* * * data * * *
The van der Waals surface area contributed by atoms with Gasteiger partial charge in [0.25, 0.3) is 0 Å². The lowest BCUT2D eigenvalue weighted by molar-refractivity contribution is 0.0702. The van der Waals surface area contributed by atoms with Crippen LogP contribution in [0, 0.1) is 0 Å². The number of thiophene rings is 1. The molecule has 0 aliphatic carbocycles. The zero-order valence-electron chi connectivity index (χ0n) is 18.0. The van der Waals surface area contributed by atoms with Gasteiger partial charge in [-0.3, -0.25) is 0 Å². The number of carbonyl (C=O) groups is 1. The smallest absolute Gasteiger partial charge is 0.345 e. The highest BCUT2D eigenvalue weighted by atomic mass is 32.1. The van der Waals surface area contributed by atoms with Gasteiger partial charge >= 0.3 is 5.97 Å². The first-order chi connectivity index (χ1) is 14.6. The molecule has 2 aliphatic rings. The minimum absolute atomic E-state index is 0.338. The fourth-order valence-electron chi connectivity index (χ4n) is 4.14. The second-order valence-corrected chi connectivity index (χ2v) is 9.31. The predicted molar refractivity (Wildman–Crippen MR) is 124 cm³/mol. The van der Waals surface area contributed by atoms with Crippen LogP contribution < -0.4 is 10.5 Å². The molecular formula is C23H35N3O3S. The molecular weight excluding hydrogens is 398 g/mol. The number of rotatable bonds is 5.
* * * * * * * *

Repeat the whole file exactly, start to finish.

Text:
The van der Waals surface area contributed by atoms with Gasteiger partial charge in [0.25, 0.3) is 0 Å². The lowest BCUT2D eigenvalue weighted by molar-refractivity contribution is 0.0702. The van der Waals surface area contributed by atoms with Crippen LogP contribution in [0, 0.1) is 0 Å². The number of thiophene rings is 1. The molecule has 0 aliphatic carbocycles. The zero-order valence-electron chi connectivity index (χ0n) is 18.0. The van der Waals surface area contributed by atoms with Gasteiger partial charge in [-0.3, -0.25) is 0 Å². The number of carbonyl (C=O) groups is 1. The smallest absolute Gasteiger partial charge is 0.345 e. The highest BCUT2D eigenvalue weighted by atomic mass is 32.1. The van der Waals surface area contributed by atoms with Gasteiger partial charge >= 0.3 is 5.97 Å². The first-order chi connectivity index (χ1) is 14.6. The molecule has 2 aliphatic rings. The minimum absolute atomic E-state index is 0.338. The fourth-order valence-electron chi connectivity index (χ4n) is 4.14. The second-order valence-corrected chi connectivity index (χ2v) is 9.31. The predicted molar refractivity (Wildman–Crippen MR) is 124 cm³/mol. The van der Waals surface area contributed by atoms with Crippen LogP contribution < -0.4 is 10.5 Å². The molecular formula is C23H35N3O3S. The molecular weight excluding hydrogens is 398 g/mol. The number of rotatable bonds is 5.